The World Socialist Web Site received the following letter in response to our November 12 article, “US soldier refused Afghan deployment over PTSD.”
The Air Force is no better. My husband returned from his third deployment in four years and is obviously suffering from PTSD (post-traumatic stress disorder). He had migraines, serious anger issues, anti-social behavior and the list goes on. Mental health on base says that he’s ok and that if he doesn’t ask for help, there’s nothing they can do for him.
How often does a person that really needs help recognize it and/or see it? He has told me that he has nothing left to live for. He’s threatened to sit in the living room with a gas can and set himself on fire. I have told his chain of command and all they tell me is to divorce him. We’ve been married for twelve years and have four kids together. It’s been almost a year and he had to move out after he assaulted me. It’s just really sad that he went from a good father and a good husband to not even being able to see our children—and the Air Force doesn’t think they have any responsibility to get him help.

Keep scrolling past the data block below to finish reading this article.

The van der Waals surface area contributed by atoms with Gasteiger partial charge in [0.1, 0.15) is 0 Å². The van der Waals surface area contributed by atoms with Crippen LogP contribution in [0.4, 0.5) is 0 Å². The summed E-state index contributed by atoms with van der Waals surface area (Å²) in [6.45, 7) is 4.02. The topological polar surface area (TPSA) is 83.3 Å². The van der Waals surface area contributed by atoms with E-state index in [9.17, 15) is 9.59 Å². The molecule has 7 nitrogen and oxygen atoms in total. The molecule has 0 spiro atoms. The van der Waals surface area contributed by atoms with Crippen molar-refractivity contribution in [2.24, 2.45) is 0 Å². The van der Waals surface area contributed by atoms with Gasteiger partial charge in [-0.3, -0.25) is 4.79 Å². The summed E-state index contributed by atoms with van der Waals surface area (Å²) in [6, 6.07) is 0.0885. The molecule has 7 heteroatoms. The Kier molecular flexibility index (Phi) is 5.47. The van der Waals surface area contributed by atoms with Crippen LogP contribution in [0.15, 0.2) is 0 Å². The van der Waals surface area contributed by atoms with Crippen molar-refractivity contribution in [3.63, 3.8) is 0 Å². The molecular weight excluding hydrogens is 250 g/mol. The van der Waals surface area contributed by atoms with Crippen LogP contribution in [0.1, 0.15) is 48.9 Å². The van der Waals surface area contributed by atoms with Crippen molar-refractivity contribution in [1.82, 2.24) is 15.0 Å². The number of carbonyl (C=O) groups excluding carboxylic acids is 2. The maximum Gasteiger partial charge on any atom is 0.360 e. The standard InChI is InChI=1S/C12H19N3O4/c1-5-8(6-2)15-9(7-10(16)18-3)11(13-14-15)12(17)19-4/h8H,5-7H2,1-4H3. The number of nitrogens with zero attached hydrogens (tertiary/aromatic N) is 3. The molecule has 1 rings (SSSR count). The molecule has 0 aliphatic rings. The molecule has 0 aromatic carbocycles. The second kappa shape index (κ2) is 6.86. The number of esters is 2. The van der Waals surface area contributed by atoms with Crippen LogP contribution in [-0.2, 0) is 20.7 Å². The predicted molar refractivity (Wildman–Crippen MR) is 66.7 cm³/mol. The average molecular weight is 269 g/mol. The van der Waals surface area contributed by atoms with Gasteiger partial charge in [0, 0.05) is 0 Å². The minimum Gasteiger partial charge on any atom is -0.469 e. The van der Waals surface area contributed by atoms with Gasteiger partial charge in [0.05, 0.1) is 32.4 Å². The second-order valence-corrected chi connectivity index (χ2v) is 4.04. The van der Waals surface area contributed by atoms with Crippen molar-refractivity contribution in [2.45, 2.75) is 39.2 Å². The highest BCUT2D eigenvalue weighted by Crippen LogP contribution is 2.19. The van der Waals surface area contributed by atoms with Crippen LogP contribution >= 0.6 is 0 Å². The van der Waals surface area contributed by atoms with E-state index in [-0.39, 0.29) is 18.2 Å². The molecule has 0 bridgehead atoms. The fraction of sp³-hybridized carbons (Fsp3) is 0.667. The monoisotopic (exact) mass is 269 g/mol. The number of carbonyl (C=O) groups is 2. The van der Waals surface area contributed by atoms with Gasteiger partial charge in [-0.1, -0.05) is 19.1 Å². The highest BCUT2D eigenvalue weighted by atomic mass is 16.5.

My worst fear is that in a year from now, I will be suing the Air Force because he finally commits suicide and his life insurance is gone and so is the father of my children.
17 November 2010